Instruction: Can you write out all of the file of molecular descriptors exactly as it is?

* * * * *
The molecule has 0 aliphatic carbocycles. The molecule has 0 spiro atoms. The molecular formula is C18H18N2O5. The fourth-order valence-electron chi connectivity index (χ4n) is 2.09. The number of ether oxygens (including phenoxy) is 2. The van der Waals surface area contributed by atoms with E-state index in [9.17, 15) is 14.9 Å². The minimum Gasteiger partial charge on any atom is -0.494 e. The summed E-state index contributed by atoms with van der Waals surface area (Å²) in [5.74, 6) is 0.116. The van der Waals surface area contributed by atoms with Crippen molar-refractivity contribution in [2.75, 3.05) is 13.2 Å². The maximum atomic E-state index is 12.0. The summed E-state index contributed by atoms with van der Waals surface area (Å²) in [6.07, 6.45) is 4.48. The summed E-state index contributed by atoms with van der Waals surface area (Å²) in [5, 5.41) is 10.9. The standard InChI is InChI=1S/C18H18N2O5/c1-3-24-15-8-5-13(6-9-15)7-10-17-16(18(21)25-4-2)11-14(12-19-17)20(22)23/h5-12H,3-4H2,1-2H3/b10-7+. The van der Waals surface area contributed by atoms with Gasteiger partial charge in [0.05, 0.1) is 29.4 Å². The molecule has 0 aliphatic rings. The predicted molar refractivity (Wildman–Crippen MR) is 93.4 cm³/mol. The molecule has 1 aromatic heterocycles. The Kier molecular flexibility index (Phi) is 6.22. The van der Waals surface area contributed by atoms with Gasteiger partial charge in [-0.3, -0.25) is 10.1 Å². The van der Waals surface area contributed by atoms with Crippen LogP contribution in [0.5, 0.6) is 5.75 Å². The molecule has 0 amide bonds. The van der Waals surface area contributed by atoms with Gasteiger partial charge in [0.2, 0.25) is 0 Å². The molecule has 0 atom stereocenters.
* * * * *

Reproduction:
The molecule has 0 aliphatic carbocycles. The molecule has 0 spiro atoms. The molecular formula is C18H18N2O5. The fourth-order valence-electron chi connectivity index (χ4n) is 2.09. The number of ether oxygens (including phenoxy) is 2. The van der Waals surface area contributed by atoms with E-state index in [9.17, 15) is 14.9 Å². The minimum Gasteiger partial charge on any atom is -0.494 e. The summed E-state index contributed by atoms with van der Waals surface area (Å²) in [5.74, 6) is 0.116. The van der Waals surface area contributed by atoms with Crippen molar-refractivity contribution in [2.75, 3.05) is 13.2 Å². The maximum atomic E-state index is 12.0. The summed E-state index contributed by atoms with van der Waals surface area (Å²) in [6.07, 6.45) is 4.48. The summed E-state index contributed by atoms with van der Waals surface area (Å²) in [5, 5.41) is 10.9. The standard InChI is InChI=1S/C18H18N2O5/c1-3-24-15-8-5-13(6-9-15)7-10-17-16(18(21)25-4-2)11-14(12-19-17)20(22)23/h5-12H,3-4H2,1-2H3/b10-7+. The van der Waals surface area contributed by atoms with Gasteiger partial charge in [0.05, 0.1) is 29.4 Å². The molecule has 0 aliphatic rings. The predicted molar refractivity (Wildman–Crippen MR) is 93.4 cm³/mol. The molecule has 1 aromatic heterocycles. The Kier molecular flexibility index (Phi) is 6.22. The van der Waals surface area contributed by atoms with Gasteiger partial charge in [-0.3, -0.25) is 10.1 Å². The van der Waals surface area contributed by atoms with Crippen LogP contribution in [0.5, 0.6) is 5.75 Å². The molecule has 0 amide bonds. The van der Waals surface area contributed by atoms with Gasteiger partial charge in [0.2, 0.25) is 0 Å². The molecule has 0 atom stereocenters.